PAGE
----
It is entirely possible that hundreds of different specialists may develop hundreds or thousands of customized combinations of existing drugs developed or “indicated” as treatments for other diseases or illnesses. They may end up being successful in treating multiple subsets of the seriously ill Coronavirus population and significantly reducing the death rate. However, they would not have succeeded in developing a “cure” or a “vaccine” for the Coronavirus.
Last evening, Dr. Martin Makary of Johns Hopkins University specifically took issue with any characterization of the anti-malarial drug therapy as being only supported with “anecdotal evidence.” He said that many clinicians are reporting success rates in reversing severe illness cases consistent with what Dr. Grace has reported.
More recently, clinicians and research scientists are successfully transferring blood from recovered Coronavirus patients to seriously ill patients. This therapy may only work for a six-month period, but it will relieve the stress on overloaded intensive care systems.
Other therapies will emerge from the innovation of clinicians working together with researchers, some of which are beyond our imagination, but they will reduce the lethal impact of this virus.
More standardized vaccines and therapies
On the other hand, Dr. Fauci and others who work with pharmaceutical companies are on a completely different path. Their goal is to develop and deploy a standardized vaccine to prevent the Coronavirus from infecting people or a standardized therapy to treat seriously ill Coronavirus patients. The pharmaceutical companies must do multi-stage clinical trials and secure FDA approval before they can produce and do mass marketing of a new drug. That takes a long time, and the odds of success are relatively low.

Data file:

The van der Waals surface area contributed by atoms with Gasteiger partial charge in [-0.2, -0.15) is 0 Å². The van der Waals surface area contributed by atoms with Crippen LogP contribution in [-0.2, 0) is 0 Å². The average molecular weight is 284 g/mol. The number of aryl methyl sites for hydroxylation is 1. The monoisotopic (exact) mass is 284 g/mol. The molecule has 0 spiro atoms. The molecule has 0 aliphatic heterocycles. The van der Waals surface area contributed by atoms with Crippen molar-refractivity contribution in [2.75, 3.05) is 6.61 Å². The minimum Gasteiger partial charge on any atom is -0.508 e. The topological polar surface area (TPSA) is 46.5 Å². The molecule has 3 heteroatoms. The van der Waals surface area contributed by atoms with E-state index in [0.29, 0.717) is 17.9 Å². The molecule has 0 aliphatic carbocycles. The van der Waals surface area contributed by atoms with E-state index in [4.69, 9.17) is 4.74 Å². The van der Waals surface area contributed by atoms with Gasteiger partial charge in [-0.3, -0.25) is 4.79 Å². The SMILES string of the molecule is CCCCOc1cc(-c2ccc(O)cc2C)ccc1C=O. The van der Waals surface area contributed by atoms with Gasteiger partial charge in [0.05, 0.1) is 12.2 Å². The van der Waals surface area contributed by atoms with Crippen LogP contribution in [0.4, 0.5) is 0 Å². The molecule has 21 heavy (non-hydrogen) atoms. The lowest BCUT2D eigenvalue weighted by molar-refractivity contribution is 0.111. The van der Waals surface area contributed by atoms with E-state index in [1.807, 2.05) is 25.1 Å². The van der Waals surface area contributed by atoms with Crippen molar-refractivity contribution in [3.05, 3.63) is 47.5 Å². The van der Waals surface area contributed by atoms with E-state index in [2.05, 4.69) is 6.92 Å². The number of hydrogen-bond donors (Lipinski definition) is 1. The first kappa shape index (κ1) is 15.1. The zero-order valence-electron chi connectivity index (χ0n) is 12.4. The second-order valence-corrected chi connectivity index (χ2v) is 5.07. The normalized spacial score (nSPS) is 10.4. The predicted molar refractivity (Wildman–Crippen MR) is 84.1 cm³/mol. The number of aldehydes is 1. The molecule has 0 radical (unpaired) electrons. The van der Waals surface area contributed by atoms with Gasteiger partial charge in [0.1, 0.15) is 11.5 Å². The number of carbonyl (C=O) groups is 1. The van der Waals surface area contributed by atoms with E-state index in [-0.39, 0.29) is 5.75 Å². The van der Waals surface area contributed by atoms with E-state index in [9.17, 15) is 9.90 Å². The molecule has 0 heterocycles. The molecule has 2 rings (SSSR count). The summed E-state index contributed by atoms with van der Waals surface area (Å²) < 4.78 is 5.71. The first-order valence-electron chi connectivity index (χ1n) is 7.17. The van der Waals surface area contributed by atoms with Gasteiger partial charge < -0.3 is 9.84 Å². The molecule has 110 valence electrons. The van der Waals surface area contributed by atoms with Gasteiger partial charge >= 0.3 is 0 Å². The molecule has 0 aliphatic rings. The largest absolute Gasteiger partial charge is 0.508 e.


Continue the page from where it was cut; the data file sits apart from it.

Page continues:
Seasonal influenza vaccines are developed and deployed faster, and they generally work for most variants of the influenza virus.
Both treatments and vaccines that are developed by pharmaceutical companies and that secure FDA approval are designed to be more standardized treatments against pathogens (viruses, bacteria, or fungi) that are sufficiently similar that a single drug can treat them.
Why President Trump and Dr. Fauci are not inconsistent but are referring to completely different treatment approaches.
President Trump is celebrating the entrepreneurial and rapid deployment of these customized treatments that physicians are using for their particular patient populations. He is expressing an opinion that enough physicians can find enough of these customized off-label therapies that the number of deaths can be reduced to a very low level.
He is not claiming that this path will lead to the FDA approval of a standardized vaccine treatment in the next few months because that cannot happen. The testing and FDA approval process would take that well into late next year and probably later.
Dr. Fauci acknowledged today that physicians might develop multiple customized treatments using combinations of existing approved drugs that might work on subsets of the Coronavirus patient population. He uses the unfortunate term “anecdotal,” which tends to confuse the non-medical person. The successes that Dr. William Grace and others are achieving are not individual stories, but treatment paths that are working in dozens, if not hundreds of cases.
However, Dr. Fauci is cautioning us to recognize that these successes are not vaccines, standardized treatments, or “cures.” In fact, we may find that no standard vaccine or treatment will ever be developed.
It is possible that the path for controlling the Coronavirus for the most seriously ill patients may end up with an outcome in which we do not eliminate the virus or develop early immunities to it, but may get rid of its most life-threatening symptoms for enough people that we can resume normal activities sooner.
Is President Trump peddling “false hope” by telling the public he is optimistic? Not at all, if what he is saying is that he has total confidence that our best physicians can develop customized therapies to reduce deaths and to control serious illnesses. To have customized therapies usable to reduce the deaths significantly is truly a “game-changer.” His goal is to reduce the lethal impact of the disease, not to contain its spread. We have three separate examples from cancer, HIV/AIDS and Ebola treatments that support what he is saying.